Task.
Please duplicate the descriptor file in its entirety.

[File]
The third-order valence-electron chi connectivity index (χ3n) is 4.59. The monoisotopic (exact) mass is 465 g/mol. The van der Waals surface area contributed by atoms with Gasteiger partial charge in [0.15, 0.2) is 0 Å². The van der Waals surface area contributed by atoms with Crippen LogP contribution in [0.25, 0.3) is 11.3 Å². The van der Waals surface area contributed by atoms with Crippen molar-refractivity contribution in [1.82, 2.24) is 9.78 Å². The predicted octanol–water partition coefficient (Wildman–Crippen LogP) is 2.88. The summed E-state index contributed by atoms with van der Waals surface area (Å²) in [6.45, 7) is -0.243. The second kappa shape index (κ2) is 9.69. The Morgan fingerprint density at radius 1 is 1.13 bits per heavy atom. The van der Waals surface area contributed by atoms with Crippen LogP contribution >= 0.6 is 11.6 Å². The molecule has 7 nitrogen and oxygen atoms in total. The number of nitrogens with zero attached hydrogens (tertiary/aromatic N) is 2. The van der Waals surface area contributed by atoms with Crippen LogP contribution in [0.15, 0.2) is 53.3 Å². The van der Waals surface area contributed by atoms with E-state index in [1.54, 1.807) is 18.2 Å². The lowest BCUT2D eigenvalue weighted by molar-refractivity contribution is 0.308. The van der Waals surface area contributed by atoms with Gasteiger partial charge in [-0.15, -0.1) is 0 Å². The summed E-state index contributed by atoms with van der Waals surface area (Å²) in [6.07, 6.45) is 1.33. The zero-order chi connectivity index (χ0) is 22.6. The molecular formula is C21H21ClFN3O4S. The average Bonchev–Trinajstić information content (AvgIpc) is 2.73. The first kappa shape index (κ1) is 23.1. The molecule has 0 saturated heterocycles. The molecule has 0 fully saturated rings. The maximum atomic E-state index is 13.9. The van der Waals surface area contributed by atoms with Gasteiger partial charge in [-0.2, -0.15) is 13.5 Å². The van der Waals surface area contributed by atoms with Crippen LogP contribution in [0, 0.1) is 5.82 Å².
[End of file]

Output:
The third-order valence-electron chi connectivity index (χ3n) is 4.59. The monoisotopic (exact) mass is 465 g/mol. The van der Waals surface area contributed by atoms with Gasteiger partial charge in [0.15, 0.2) is 0 Å². The van der Waals surface area contributed by atoms with Crippen LogP contribution in [0.25, 0.3) is 11.3 Å². The van der Waals surface area contributed by atoms with Crippen molar-refractivity contribution in [1.82, 2.24) is 9.78 Å². The predicted octanol–water partition coefficient (Wildman–Crippen LogP) is 2.88. The summed E-state index contributed by atoms with van der Waals surface area (Å²) in [6.45, 7) is -0.243. The second kappa shape index (κ2) is 9.69. The Morgan fingerprint density at radius 1 is 1.13 bits per heavy atom. The van der Waals surface area contributed by atoms with Crippen LogP contribution >= 0.6 is 11.6 Å². The molecule has 7 nitrogen and oxygen atoms in total. The number of nitrogens with zero attached hydrogens (tertiary/aromatic N) is 2. The van der Waals surface area contributed by atoms with Crippen LogP contribution in [0.15, 0.2) is 53.3 Å². The van der Waals surface area contributed by atoms with E-state index in [1.54, 1.807) is 18.2 Å². The lowest BCUT2D eigenvalue weighted by molar-refractivity contribution is 0.308. The van der Waals surface area contributed by atoms with Gasteiger partial charge in [-0.15, -0.1) is 0 Å². The summed E-state index contributed by atoms with van der Waals surface area (Å²) in [6.07, 6.45) is 1.33. The zero-order chi connectivity index (χ0) is 22.6. The molecular formula is C21H21ClFN3O4S. The average Bonchev–Trinajstić information content (AvgIpc) is 2.73. The first kappa shape index (κ1) is 23.1. The molecule has 0 saturated heterocycles. The molecule has 0 fully saturated rings. The maximum atomic E-state index is 13.9. The van der Waals surface area contributed by atoms with Gasteiger partial charge in [-0.2, -0.15) is 13.5 Å². The van der Waals surface area contributed by atoms with Crippen LogP contribution in [0, 0.1) is 5.82 Å².